Edie Burchill has always felt a bit disconnected from her parents and from her extended family. Her parents seem the practical sort and her mom’s family is the brash and crude sort with a chip on their shoulder for any who they perceive to look down their noses at them. Edie; however, is bookish and a bit of a dreamer. She longs to be closer to her family, especially her mother, but their differences make it hard to cross the chasm.

 

When Edie’s mother receives a letter that had been lost in the post for decades, and she sees her mother’s dramatic reaction to its contents, she must know more. And even though her mother stonewalls her at every turn, Edie slowly uncovers her mother’s past which includes her rocky relationship with her family and her days as a child evacuee from London during World War II when she spent a glorious year in the English countryside at Middlehurst Castle with the Blythe family. So in addition to uncovering her mother’s history she also unravels the secrets that waft in the air and seep from the stones of Middlehurst Castle. Edie learns of the personal heartaches of the twins, Percy and Saffy, and of their little sister Juniper Blythe. She is eventually entrusted with two horrible secrets that have their roots deeply entrenched in Edie’s favorite book “The True History of the Mud Man,” which just so happened to be written by the Blythe sisters’ father, Raymond.

 

As I’ve mentioned in a previous review, I absolutely love Kate Morton’s writing! The way she descriptively creates a setting and a mood is just phenomenal. And her acumen with character development keeps the story riveting. Her characters motivations and secrets are never presented entirely upfront; she slowly feeds you what you need to know about a character until you have a much more complex person that what you started with. In this story Percy and Saffy Blythe, the twins, are perfect examples of this. They are each initially described as the opposite side of the same coin; one the picture of strength and purpose and the other weak and motherly; however, by the end of the story these notions are nearly turned on their side.

 

Having read “The Forgotten Garden” and now “The Distant Hours,” I’ve really begun to hone in on Mortons’ forte as a mystery writer. She excels at writing the decades and even centuries old imagined cold-case. She knows how to dig from the present to the past, how to make family research look exciting. While she is not the first to write these types of stories it works now more than ever as people are becoming more and more interested in the uncovering of family history. The interest is not just in one’s own family history, but the histories of famous people and of complete strangers.

 

If I had any criticism at all, it might be that on rare occasions what is presented in a flashback chapter might be just as interesting if discovered in the present. This of course may take a little from the character development that I gushed about earlier. To be completely honest though, “The Distant Hours” was just so thoroughly engrossing that few negative thoughts popped into my head.  If you have yet to read a Kate Morton book then “The Distant Hours” is a great place to start.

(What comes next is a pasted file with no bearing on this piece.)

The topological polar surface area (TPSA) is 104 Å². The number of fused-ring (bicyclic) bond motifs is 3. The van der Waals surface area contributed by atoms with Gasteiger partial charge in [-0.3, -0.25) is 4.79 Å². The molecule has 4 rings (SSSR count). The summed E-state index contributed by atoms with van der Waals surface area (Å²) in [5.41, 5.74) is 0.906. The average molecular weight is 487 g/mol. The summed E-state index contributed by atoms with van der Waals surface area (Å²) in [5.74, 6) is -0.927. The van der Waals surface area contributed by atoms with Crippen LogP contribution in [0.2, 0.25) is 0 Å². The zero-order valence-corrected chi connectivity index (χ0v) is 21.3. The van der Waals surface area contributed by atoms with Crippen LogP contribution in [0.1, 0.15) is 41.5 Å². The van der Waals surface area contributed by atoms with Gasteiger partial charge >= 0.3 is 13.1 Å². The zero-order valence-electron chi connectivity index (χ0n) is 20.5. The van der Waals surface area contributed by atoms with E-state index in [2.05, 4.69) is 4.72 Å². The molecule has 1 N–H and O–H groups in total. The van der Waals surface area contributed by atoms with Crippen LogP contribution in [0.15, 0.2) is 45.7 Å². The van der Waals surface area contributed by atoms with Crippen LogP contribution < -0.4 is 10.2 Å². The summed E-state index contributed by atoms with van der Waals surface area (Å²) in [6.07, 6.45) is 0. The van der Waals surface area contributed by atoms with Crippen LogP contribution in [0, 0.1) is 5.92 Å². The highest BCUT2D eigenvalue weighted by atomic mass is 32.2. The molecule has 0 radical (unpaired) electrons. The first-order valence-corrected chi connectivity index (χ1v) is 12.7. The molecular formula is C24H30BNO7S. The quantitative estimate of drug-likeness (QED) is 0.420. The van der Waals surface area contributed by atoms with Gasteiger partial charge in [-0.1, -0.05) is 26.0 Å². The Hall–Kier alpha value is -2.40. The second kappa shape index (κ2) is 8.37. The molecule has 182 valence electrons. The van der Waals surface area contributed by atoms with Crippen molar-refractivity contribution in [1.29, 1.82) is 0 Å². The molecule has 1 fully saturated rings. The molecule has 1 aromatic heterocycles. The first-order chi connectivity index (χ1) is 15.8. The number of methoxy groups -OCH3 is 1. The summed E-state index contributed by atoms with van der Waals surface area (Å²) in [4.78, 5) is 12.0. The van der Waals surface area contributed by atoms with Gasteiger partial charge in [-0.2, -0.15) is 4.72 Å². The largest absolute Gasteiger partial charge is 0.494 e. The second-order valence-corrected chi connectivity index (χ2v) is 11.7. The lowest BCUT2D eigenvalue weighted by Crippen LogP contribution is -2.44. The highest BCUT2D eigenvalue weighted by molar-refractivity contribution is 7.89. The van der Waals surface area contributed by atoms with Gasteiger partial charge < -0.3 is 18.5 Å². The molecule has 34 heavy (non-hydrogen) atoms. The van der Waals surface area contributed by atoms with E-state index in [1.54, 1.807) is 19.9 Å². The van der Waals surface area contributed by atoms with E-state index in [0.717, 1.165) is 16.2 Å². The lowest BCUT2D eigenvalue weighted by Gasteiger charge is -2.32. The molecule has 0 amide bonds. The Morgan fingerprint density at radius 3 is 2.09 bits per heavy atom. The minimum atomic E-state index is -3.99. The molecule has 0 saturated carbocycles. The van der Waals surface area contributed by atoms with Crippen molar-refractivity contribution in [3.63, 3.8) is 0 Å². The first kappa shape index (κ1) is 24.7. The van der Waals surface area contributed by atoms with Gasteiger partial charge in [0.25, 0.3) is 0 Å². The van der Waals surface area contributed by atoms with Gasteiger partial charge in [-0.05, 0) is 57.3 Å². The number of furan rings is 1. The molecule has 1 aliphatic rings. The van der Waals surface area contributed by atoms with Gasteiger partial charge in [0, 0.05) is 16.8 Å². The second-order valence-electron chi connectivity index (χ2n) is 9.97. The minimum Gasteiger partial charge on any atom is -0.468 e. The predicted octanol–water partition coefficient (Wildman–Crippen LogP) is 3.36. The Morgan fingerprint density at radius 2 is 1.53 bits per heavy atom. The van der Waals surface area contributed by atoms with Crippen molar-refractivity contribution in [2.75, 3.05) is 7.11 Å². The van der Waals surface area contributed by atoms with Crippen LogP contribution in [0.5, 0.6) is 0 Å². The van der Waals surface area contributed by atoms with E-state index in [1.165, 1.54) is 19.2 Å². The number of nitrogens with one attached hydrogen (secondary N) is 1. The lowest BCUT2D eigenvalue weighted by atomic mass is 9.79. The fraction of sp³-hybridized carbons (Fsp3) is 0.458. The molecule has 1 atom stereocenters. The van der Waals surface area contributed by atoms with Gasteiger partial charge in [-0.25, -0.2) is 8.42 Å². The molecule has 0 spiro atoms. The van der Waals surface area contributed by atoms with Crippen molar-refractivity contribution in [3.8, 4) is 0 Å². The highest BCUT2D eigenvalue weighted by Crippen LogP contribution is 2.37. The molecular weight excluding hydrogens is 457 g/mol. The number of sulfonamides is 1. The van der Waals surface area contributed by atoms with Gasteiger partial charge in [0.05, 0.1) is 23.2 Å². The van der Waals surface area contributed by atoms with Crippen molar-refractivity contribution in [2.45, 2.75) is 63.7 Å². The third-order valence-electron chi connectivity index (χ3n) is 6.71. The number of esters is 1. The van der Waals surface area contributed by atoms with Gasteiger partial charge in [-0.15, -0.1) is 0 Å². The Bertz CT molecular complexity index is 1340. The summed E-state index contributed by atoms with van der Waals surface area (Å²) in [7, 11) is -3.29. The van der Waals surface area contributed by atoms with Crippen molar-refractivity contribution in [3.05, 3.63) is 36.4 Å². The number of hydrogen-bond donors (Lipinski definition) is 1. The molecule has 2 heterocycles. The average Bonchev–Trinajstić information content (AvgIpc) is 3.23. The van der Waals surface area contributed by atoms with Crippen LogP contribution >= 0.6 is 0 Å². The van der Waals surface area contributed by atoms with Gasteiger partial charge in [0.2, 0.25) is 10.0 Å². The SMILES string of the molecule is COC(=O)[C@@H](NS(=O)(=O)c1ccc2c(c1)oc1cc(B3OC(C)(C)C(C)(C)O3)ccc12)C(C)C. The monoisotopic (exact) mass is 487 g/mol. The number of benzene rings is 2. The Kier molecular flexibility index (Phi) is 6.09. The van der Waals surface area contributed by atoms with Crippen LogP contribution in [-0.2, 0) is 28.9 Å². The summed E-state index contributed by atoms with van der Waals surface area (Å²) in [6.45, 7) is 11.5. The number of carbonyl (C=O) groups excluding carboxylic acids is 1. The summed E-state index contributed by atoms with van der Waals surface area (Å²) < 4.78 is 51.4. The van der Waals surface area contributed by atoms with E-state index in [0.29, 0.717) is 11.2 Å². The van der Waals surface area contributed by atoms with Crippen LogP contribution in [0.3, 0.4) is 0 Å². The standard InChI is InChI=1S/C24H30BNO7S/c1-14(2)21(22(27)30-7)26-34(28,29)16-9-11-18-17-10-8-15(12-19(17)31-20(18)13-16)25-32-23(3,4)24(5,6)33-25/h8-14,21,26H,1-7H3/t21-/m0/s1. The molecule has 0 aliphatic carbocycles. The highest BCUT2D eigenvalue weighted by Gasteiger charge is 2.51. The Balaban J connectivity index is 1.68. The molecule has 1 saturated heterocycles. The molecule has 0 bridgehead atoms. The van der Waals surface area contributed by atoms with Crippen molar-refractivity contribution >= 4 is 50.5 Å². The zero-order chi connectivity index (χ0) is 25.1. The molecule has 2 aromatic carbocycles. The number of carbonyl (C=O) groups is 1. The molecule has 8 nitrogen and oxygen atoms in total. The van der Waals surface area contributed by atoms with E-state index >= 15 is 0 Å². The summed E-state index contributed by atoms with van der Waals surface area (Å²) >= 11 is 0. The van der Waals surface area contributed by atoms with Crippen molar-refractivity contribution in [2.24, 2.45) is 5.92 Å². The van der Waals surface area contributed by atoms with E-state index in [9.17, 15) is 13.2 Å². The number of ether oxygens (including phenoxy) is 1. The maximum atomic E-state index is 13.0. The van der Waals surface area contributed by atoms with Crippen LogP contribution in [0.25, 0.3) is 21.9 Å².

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Filed under Adult Fiction, Drama, Europe, Family, Historical, Murder, Mystery, Psychological, Romance, War, Writers

Snow Falling on Cedars

By David Guterson

Published by Harcourt Brace

Copyright © 1994

San Piedro, Washington is a sea worn island of tall wild cedars and well tended strawberry fields. These things in addition to the islands weather, isolation, and confinement mold the personality of its residents. “Snow Falling on Cedars” is at once a romance, mystery, and historical drama that, for some, will elicit reflection and strong emotions.

Hatsue and Ishmael grew up together on San Piedro Island, and slowly a secretive and complicated relationship developed between them. In the 1930’s and 40’s interracial relationships of any kind were publicly difficult. When Japan bombed Pearl Harbor and thrust America into World War II any naïve hopes that Ishmael or Hatsue had of making a life together shattered.

Over 10 years later, the two are thrust back into contact. Ishmael now runs the small town newspaper that his father started and he is covering a rare event in Amity Harbor, a murder trial. The defendant is Hatsue’s husband Kabuo Miyamoto; he is accused of killing another man, a former friend, over the ownership of his parents’ old strawberry farm.

The start of Kabuo’s trial coincides with a massive snowstorm which incapacitates the town. However this storm is also going to lead Ishmael to a fortuitous discovery and a moral dilemma. Will he want to share what he learns?

David Guterson has written a story of love and war, and pride and prejudice, that is at times ethereal and then plummets to the harsh and occasionally indelicate.  His descriptions of San Piedro and its surrounding waters are heaven like for anyone who can visualize them – misty and green, white and windy, and the occasional sun dappled strawberry field. These scenes are contrasted against flashbacks of a dead man at sea, an autopsy, war time in the Pacific and European theaters, Japanese interment in American, and the prejudices that existed on both sides.  In addition there are unnecessarily descriptive sex scenes (which rarely ever add anything to a good story) and the possibly necessary, however unenjoyable, profanity laced wartime conversations.

The author adroitly tells his story in and out of flashbacks which would normally turn me off, but he fills them with such meaningful detail that you can’t help but to see the point and the beauty of it. In this way he rounds out so many characters; it is actually difficult at times to tell who the main characters are. He spends so much time with so many characters expressing their physicality, motivations, idiosyncrasies, relationships, and etc. “Snow Falling on Cedars” is just an extremely well crafted story filled with repression, anger, and desire that captivated my attention.

 

1995 PEN/Faulkner Award for Fiction

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Filed under Historical, Murder, Mystery, Psychological, Romance, Strong Sense of Place, War